Britain’s economy has continued to defy expectations of a Brexit-induced slump after the manufacturing and construction industries capped off 2016 with robust growth.
Figures from the Office for National Statistics (ONS) showed construction output beat expectations to rise by 1.8% in December, up from a revised 0.4% in November.
Manufacturing output also grew more quickly than economists had predicted by lifting 2.1% in December, while official data revealed Britain’s trade gap narrowed in the final month of last year.
The goods and services deficit - the gap between exports and imports - shrunk by £300 million to £3.3 billion in December after the export of goods to non-EU countries rose by £1.1bn.
Kate Davies, ONS senior statistician, said a pick-up in the exports of oil and aircraft had helped the trade gap decrease by £5.6bn to £8.6bn between Q3 and Q4, 2016.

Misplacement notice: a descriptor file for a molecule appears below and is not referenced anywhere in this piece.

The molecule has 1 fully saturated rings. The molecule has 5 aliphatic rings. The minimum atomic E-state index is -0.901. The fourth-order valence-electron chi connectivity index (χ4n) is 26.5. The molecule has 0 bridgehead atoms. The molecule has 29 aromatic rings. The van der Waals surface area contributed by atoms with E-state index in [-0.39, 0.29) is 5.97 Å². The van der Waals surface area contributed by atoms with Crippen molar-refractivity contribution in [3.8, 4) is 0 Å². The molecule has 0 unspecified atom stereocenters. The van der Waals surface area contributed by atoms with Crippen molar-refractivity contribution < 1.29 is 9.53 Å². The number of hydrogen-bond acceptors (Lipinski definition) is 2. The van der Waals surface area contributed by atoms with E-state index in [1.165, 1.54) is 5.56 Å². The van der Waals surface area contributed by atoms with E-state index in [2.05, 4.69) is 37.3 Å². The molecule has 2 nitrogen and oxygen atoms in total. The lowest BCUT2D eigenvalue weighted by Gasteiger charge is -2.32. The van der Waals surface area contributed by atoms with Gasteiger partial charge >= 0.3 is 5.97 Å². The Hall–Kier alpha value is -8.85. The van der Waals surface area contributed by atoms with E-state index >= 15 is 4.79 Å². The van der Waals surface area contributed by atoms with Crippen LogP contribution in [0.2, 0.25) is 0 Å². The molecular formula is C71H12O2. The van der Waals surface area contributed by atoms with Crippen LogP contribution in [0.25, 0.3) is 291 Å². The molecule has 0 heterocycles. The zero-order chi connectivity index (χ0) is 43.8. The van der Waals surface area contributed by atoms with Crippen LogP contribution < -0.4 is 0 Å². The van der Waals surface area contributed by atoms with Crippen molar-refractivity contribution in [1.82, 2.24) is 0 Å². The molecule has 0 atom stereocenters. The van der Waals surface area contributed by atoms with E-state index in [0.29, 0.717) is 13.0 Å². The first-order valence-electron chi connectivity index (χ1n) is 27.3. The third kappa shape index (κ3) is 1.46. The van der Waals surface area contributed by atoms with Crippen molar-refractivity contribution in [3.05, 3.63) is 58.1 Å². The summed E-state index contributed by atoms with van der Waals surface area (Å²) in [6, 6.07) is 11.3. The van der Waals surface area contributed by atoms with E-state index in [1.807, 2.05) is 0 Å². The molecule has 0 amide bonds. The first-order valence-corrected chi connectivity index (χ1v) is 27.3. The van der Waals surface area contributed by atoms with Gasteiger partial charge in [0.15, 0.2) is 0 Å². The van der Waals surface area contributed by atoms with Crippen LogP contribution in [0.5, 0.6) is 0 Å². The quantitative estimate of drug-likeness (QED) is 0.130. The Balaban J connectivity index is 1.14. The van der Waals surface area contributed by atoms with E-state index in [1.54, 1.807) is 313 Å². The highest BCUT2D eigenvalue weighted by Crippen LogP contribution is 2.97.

However, she said there was “little evidence” to suggest the collapse in the value of sterling since the Brexit vote had made an impact on the trade balance.
She added: “Industrial output and the construction sector both remained broadly flat over the final quarter of 2016 but grew in December, with manufacturing growth driven by a strong month for often volatile pharmaceuticals and the expansion in construction led by house and commercial building.”
The manufacturing industry’s strong performance drove a rise in industrial production output, which grew by 1.1% in December despite economists’ pencilling in a more modest 0.1% expansion.
It means total production output rose by 1.2% in 2016 compared with the year before, with manufacturing growing by 0.7% over the period.
Sterling’s growth slipped back in response to the slew of economic data to trade marginally up against the US dollar at 1.249 and climb 0.1% versus the euro at 1.174.